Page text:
Bad news for independent bookstores: Is Google becoming 'another Amazon'?

Google will end its Google eBooks reseller program which allowed independent bookstores to sell e-books through Google's platform.

Google's Google eBooks reseller program – which will end early next year – had been viewed as a way for independent bookstores like Montclair Book Center in Montclair, N.J., to even the playing field by selling e-books through Google's platform.

It’s a sad day for indie bookstores and a sign of more consolidation in the publishing world.

Reports emerged this week that Google contacted the American Booksellers Association and Powell’s Books to announce that it is ending its Google eBooks reseller program as of January 31, 2013. The program gave independent bookstores a leg up by allowing them to sell e-books through Google’s platform. With the cancellation of that program, lauded by indie supporters across the world, Google Play will be the only platform through which consumers can buy e-books through Google.

Google explained its decision in a post on its blog: “With the launch of Google eBooks in 2010, we introduced a multi-faceted approach to selling ebooks: online, on devices, through affiliates and through resellers. One part of that effort – the reseller program – has not gained the traction that we hoped it would, so we have made the difficult decision to discontinue it by the end of January next year.”

CEO of the ABA Oren Teicher sent a letter to members Thursday morning notifying them of the cancellation. “To the say the least, we are very disappointed in Google’s decision,” he wrote, “but we have every confidence that long before Google’s reseller program is discontinued, ABA will be able to offer IndieCommerce users a new alternative e-book product, or choice of products.”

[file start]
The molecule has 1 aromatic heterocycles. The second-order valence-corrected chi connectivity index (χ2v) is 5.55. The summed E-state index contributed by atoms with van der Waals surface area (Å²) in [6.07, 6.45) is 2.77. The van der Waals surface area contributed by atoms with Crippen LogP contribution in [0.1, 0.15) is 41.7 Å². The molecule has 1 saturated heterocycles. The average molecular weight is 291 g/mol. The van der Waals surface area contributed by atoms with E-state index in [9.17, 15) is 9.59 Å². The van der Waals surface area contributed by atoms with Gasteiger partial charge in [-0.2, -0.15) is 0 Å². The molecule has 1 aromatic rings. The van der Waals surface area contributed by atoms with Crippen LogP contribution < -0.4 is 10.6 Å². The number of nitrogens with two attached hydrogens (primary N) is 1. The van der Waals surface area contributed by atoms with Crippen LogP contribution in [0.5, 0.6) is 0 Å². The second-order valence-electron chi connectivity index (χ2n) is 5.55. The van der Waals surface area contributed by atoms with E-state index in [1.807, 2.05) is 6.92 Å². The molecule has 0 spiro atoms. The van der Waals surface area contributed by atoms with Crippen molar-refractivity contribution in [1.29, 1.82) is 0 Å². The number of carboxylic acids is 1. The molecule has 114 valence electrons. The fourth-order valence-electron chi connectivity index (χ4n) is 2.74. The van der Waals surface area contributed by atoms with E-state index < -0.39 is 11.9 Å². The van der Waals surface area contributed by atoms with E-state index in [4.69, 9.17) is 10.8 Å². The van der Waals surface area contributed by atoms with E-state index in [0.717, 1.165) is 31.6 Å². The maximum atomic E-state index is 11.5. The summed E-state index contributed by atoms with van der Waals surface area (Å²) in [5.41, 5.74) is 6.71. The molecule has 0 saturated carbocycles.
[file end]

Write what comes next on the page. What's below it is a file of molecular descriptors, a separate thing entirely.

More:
Of course, the move further consolidates an increasingly consolidated marketplace for books and e-books. Google is trying to integrate its services much like Amazon and Apple have in recent years.

“Google Play seems to be Google’s bid at centralizing all of their services into one place to better compete with Apple’s iTunes marketplace. Providing eBooks from one location, instead of many, would help to decrease confusion over eBook sources,” writes WebProNews writer Zach Walton.

The move certainly makes sense for Google, but it leaves consumers with fewer choices and indie bookstores with less leverage. Of course, Google must tread carefully as it tries to compete with the likes of Amazon and Apple as it moves into this market lest it lose goodwill. What it needs to avoid are comments like these, posted on Publisher’s Weekly, in response to Thursday’s news:

“Google is becoming just as overbearing as Amazon. This is a real disappointment to those of us who like to support independent bookstores when buying e-books.”

“What I find sad about this is that I remember when Google started and they were positioning themselves as cool, hip, and independent. They have definitely lost that and become just another fat cat like Microsoft and Amazon.”

Husna Haq is a Monitor correspondent.

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